Sometimes longevity in politics allows you a bit of perspective and I've now been in this game a very long time.
At some point in the Autumn of 1976 I went to the Kelburn cinema in Paisley to see the film "All the President's Men".
This was in a different age. A "big" film had to be seen on the big screen unless you wanted to wait three years to see it on the telly. No Sky, no Netflix, no You Tube.
And this was a big film. And certainly one I wanted to see. Not just big in its cast and in its staging but big in the story it told. Of how two junior Washington Post reporters, sticking to their story like limpets, eventually brought down the President of the United States himself.
But even in 1976 I was sufficiently cynical to doubt the neat, feature length, version on offer. So I bought the book.
It remains an influence on me to this day.
It is a worthy tribute to probably the greatest piece of political investigative journalism ever undertaken, written by the practitioners themselves. But it also has a third hero, their editor.
Woodward and Bernstein have got a great story, but Ben Bradlee is the man who insists they properly stand it up.
And he, Bradlee, is correct to be cautious. This is not a casual piece of gossipy political reporting. It concerns a story so important, if true, that it must be capable of unimpeachable verification. In the end it is verified and the rest is history but the crucial qualification comes before that, "if true".
For the story Bradlee is initially presented with is this. That the President has, first of all, condoned illegality and then conspired in its cover up. Much as Bradlee himself, no less than his enthusiastic reporters, is no fan of President Nixon, he doubts whether even Nixon would be so crooked. Indeed, for the sake of the system, he almost hopes his scepticism to be justified.
But there is something even beyond that that bears on Bradlee's consideration. This is such a big story, such a scandal, an event with such potential repercussions that, surely, it can't be true?
Now, nostalgic though I am, you would be right to speculate that I am not here just writing about the reading habits of my youth.
For two weeks back I wrote a wee blog about the significance of the previous day's Sunday Times story regarding the business activities of Michelle Thomson, one time leading light in the group Business for Scotland and the then, two weeks ago, SNP, but now independent, Member of Parliament for Edinburgh West.
I say with due modesty that it had something of an impact, not least in Ms Thomson's now "independent" status.
Yet at the time I did not appreciate the can of worms I had opened.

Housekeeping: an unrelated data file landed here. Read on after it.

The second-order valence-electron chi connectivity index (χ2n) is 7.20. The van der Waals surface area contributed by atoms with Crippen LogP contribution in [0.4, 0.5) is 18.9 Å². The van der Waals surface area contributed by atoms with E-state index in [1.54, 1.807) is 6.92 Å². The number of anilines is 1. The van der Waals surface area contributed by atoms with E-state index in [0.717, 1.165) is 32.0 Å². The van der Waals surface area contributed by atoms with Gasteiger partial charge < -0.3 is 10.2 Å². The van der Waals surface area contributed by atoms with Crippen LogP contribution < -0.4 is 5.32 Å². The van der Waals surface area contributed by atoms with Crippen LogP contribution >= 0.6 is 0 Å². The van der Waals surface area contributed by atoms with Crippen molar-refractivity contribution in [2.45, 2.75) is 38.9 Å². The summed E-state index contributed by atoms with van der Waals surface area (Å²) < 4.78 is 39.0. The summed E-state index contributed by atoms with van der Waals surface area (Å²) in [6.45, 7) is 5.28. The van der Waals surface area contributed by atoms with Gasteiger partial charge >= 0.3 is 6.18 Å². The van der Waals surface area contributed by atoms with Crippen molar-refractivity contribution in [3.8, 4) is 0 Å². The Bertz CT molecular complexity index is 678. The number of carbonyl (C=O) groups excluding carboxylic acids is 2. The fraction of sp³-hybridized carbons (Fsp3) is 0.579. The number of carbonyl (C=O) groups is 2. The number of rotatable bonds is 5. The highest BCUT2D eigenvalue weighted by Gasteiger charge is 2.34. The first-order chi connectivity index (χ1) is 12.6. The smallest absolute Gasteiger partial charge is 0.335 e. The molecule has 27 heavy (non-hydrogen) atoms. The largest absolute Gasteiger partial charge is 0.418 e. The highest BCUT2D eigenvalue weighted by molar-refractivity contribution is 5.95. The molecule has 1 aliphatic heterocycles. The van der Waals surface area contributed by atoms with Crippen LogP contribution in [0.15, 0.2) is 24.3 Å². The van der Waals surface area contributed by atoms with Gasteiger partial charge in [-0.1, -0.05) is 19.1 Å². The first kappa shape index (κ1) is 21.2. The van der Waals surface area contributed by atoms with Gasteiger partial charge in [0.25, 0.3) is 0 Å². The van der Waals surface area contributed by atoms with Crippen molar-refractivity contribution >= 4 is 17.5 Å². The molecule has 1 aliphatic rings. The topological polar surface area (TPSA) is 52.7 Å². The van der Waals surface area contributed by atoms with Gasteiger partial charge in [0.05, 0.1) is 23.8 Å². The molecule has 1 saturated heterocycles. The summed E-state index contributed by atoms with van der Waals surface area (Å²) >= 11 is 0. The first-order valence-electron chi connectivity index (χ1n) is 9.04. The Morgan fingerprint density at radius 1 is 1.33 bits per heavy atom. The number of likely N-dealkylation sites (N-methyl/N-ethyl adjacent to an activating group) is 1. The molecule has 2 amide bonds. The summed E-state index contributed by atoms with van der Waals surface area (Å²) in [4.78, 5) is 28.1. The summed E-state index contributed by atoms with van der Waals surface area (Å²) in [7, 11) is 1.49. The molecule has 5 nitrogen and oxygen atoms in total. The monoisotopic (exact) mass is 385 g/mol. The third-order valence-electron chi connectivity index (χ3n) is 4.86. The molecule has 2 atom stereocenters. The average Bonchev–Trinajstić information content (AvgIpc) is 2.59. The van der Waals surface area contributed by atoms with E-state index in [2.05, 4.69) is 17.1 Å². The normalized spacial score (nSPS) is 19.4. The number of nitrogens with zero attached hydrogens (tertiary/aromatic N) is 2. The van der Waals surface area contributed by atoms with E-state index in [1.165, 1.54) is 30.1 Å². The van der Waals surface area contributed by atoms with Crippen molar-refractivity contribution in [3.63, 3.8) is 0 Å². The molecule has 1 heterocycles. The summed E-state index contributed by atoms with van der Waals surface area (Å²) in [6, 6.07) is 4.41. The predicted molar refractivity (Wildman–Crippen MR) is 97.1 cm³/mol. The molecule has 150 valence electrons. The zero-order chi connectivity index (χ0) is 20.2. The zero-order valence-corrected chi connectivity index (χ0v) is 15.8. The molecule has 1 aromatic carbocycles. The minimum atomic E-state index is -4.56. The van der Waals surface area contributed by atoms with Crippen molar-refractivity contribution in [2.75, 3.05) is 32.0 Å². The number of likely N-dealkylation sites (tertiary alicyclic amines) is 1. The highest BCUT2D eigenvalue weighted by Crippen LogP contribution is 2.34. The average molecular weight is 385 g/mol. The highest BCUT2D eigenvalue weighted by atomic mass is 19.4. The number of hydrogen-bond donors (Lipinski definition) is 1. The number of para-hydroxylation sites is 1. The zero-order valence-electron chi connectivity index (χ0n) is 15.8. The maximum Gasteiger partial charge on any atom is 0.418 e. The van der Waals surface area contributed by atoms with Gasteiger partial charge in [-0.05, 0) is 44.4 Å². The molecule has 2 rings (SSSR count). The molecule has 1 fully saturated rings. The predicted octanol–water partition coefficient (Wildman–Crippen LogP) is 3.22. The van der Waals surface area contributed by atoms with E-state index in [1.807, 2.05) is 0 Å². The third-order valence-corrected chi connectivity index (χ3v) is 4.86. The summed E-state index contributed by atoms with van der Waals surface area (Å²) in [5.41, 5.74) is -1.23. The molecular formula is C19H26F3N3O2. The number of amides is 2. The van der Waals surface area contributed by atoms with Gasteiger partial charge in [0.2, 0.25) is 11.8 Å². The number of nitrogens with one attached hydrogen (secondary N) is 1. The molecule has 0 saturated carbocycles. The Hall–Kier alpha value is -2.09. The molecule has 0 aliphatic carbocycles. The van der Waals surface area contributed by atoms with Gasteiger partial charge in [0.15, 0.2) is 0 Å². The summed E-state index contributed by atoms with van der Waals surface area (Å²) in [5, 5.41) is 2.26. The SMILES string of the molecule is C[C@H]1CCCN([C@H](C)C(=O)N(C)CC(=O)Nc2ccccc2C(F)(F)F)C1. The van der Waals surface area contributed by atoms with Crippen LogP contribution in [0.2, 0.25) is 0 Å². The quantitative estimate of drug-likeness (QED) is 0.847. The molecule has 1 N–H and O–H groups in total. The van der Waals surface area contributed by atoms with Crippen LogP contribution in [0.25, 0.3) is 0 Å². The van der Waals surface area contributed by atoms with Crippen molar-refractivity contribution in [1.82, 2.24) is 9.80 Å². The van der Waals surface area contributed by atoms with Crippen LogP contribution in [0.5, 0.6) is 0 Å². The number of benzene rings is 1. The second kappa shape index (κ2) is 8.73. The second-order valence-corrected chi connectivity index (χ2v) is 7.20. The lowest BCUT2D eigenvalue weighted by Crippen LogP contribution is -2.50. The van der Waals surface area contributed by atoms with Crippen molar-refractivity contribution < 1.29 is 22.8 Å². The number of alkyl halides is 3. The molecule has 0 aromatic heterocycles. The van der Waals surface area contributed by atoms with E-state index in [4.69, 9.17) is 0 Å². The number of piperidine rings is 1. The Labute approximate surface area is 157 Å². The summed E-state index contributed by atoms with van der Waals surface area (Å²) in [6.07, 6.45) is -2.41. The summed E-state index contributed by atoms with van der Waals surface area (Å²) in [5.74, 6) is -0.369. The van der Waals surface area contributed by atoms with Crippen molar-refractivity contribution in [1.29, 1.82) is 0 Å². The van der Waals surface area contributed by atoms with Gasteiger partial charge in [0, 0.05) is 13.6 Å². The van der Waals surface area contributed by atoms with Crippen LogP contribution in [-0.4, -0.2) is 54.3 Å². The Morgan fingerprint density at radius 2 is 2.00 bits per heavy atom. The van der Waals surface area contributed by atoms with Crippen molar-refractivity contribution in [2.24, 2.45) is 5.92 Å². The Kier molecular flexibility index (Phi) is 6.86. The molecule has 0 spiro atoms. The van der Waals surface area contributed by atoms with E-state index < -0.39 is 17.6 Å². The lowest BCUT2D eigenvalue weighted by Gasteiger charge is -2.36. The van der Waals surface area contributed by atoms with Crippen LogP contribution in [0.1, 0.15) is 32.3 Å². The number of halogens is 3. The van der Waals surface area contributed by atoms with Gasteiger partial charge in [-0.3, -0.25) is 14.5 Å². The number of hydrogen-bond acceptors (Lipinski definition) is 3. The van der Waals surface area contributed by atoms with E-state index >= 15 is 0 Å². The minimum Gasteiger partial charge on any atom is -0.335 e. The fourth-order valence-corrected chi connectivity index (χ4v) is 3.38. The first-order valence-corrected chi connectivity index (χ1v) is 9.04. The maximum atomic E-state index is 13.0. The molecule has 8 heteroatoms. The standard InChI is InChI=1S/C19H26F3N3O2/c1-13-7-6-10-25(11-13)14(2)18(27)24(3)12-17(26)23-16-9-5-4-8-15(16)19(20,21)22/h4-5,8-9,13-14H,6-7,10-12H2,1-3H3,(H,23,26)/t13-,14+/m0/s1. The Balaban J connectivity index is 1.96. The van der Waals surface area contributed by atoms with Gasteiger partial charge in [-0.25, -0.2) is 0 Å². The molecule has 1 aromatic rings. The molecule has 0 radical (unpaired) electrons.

For something approaching panic then broke out within the ranks of our governing Party, despite their currently enjoying a 30 point lead in the polls. And panic is seldom an aid to sensible decision making.
But such a decision was made, by somebody. A decision to throw Ms Thomson to the wolves. The chosen mechanism the disclosure of internal emails from the Yes Campaign revealing that her participation in the referendum campaign was not the unalloyed triumph it had previously been maintained to be.
Indeed, in a momentary lapse of judgement that will have a tail so long that I suspect that we might well still discussing it ten years from now, it was revealed that Peter Murrell, the Chief Executive of the SNP, had decided, mid referendum campaign, that Ms Thomson was no longer worthy of remunerated employment by Business for Scotland.
A not insensible view. Indeed quite the opposite. Except that, from the perspective of the law governing the referendum, Mr Murrell was not entitled to have any view at all as to the activities of Business for Scotland, let alone to be deciding who they should or should not be remunerating. For he had his, the SNP's, money to spend on referendum campaigning, which he was proceeding to do more or less to the legal limit. Meanwhile Business for Scotland was repeatedly maintaining itself to be completely independent of the SNP, and indeed of Yes Scotland. It needed to be so if it wished to incur election expenditure separately, and in addition to, either. It was, after all, registered as an "independent" permitted participant in the referendum. If the SNP, through Mr Murrell, was controlling the expenditure of another "permitted participant" then that had to be declared as part of the SNP's permitted referendum expenditure . And if that control existed and if it was not to be disclosed, then Mr Murrell would be breaking the criminal law. A breach significantly aggravated by it meaning that the SNP intended to exceed the money they were legally permitted to spend overall during the referendum campaign.
These are not trivial matters.
The law in this matter takes a bit of digging but it eventually found in Schedule 4, Paragraph 24, sub paragraph 5, sub sub Paragraph (b) of the Scottish Independence Referendum Act 2013. By virtue of that provision, a person who "knowingly or recklessly" makes a false declaration [as to election expenditure] commits an offence bringing with it the potential penalty of a fine or even of a term of imprisonment "not exceeding twelve months".
Now, in conclusion, if Mr Murrell was merely some minor Party functionary then he, like Ms Thomson, could be disowned by the SNP hierarchy, consoling himself that, if no-one else, at least his wife would stand by him if he was prosecuted. Except of course Mr Murrell is not some minor Party functionary. Dare I say it, perhaps I am not wrong to be reminded of Ben Bradlee's initial reaction these forty years past. Surely this can't be true?